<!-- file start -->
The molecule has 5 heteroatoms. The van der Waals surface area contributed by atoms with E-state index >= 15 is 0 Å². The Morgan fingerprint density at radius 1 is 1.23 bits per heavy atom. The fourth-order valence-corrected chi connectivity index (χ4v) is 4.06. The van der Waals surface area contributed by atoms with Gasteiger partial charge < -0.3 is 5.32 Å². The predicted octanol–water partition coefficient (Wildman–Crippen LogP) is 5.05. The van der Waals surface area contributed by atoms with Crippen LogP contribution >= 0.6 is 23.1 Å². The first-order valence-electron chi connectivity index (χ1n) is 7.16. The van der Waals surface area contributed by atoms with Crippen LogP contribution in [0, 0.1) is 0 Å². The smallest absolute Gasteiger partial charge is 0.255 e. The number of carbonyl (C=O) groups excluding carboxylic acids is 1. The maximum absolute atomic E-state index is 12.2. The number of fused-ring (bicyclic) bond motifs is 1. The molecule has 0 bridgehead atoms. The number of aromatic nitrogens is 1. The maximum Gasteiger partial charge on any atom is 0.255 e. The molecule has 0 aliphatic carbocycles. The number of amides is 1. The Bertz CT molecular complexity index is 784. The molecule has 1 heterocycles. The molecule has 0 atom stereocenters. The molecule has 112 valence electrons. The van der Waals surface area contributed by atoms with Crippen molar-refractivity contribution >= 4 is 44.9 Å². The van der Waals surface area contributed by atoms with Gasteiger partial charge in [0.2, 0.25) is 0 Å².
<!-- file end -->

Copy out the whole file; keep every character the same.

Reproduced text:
The molecule has 5 heteroatoms. The van der Waals surface area contributed by atoms with E-state index >= 15 is 0 Å². The Morgan fingerprint density at radius 1 is 1.23 bits per heavy atom. The fourth-order valence-corrected chi connectivity index (χ4v) is 4.06. The van der Waals surface area contributed by atoms with Gasteiger partial charge < -0.3 is 5.32 Å². The predicted octanol–water partition coefficient (Wildman–Crippen LogP) is 5.05. The van der Waals surface area contributed by atoms with Crippen LogP contribution >= 0.6 is 23.1 Å². The first-order valence-electron chi connectivity index (χ1n) is 7.16. The van der Waals surface area contributed by atoms with Crippen LogP contribution in [0, 0.1) is 0 Å². The smallest absolute Gasteiger partial charge is 0.255 e. The number of carbonyl (C=O) groups excluding carboxylic acids is 1. The maximum absolute atomic E-state index is 12.2. The number of fused-ring (bicyclic) bond motifs is 1. The molecule has 0 bridgehead atoms. The number of aromatic nitrogens is 1. The maximum Gasteiger partial charge on any atom is 0.255 e. The molecule has 0 aliphatic carbocycles. The number of amides is 1. The Bertz CT molecular complexity index is 784. The molecule has 1 heterocycles. The molecule has 0 atom stereocenters. The molecule has 112 valence electrons. The van der Waals surface area contributed by atoms with Crippen molar-refractivity contribution >= 4 is 44.9 Å². The van der Waals surface area contributed by atoms with Gasteiger partial charge in [0.2, 0.25) is 0 Å².